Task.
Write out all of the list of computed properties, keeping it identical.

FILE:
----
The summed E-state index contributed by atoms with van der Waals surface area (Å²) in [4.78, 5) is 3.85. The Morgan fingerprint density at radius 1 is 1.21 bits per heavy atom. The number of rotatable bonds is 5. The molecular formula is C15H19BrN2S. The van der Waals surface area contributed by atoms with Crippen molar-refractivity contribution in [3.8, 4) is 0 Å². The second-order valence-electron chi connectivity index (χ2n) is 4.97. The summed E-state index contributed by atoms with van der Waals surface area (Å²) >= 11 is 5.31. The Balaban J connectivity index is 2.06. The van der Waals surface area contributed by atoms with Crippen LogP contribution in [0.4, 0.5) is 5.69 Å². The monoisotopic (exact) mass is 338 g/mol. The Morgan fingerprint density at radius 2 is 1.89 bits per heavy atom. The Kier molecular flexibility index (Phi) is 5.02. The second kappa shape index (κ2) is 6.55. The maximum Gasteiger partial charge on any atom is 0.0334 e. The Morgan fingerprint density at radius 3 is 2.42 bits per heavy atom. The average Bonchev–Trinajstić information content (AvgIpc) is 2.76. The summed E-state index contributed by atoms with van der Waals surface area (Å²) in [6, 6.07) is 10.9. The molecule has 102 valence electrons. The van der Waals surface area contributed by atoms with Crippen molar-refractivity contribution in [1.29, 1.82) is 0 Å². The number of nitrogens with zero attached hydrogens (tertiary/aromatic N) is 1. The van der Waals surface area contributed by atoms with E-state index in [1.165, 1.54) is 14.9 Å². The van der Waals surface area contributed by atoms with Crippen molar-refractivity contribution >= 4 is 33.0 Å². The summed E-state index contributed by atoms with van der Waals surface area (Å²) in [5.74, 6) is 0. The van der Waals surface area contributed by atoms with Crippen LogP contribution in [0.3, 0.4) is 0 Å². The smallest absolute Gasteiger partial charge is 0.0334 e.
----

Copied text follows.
The summed E-state index contributed by atoms with van der Waals surface area (Å²) in [4.78, 5) is 3.85. The Morgan fingerprint density at radius 1 is 1.21 bits per heavy atom. The number of rotatable bonds is 5. The molecular formula is C15H19BrN2S. The van der Waals surface area contributed by atoms with Crippen molar-refractivity contribution in [3.8, 4) is 0 Å². The second-order valence-electron chi connectivity index (χ2n) is 4.97. The summed E-state index contributed by atoms with van der Waals surface area (Å²) >= 11 is 5.31. The Balaban J connectivity index is 2.06. The van der Waals surface area contributed by atoms with Crippen LogP contribution in [0.4, 0.5) is 5.69 Å². The monoisotopic (exact) mass is 338 g/mol. The Morgan fingerprint density at radius 2 is 1.89 bits per heavy atom. The Kier molecular flexibility index (Phi) is 5.02. The second kappa shape index (κ2) is 6.55. The maximum Gasteiger partial charge on any atom is 0.0334 e. The Morgan fingerprint density at radius 3 is 2.42 bits per heavy atom. The average Bonchev–Trinajstić information content (AvgIpc) is 2.76. The summed E-state index contributed by atoms with van der Waals surface area (Å²) in [6, 6.07) is 10.9. The molecule has 102 valence electrons. The van der Waals surface area contributed by atoms with Crippen molar-refractivity contribution in [1.29, 1.82) is 0 Å². The number of nitrogens with zero attached hydrogens (tertiary/aromatic N) is 1. The van der Waals surface area contributed by atoms with E-state index in [1.165, 1.54) is 14.9 Å². The van der Waals surface area contributed by atoms with Crippen molar-refractivity contribution >= 4 is 33.0 Å². The summed E-state index contributed by atoms with van der Waals surface area (Å²) in [5.74, 6) is 0. The van der Waals surface area contributed by atoms with Crippen LogP contribution in [0.3, 0.4) is 0 Å². The smallest absolute Gasteiger partial charge is 0.0334 e.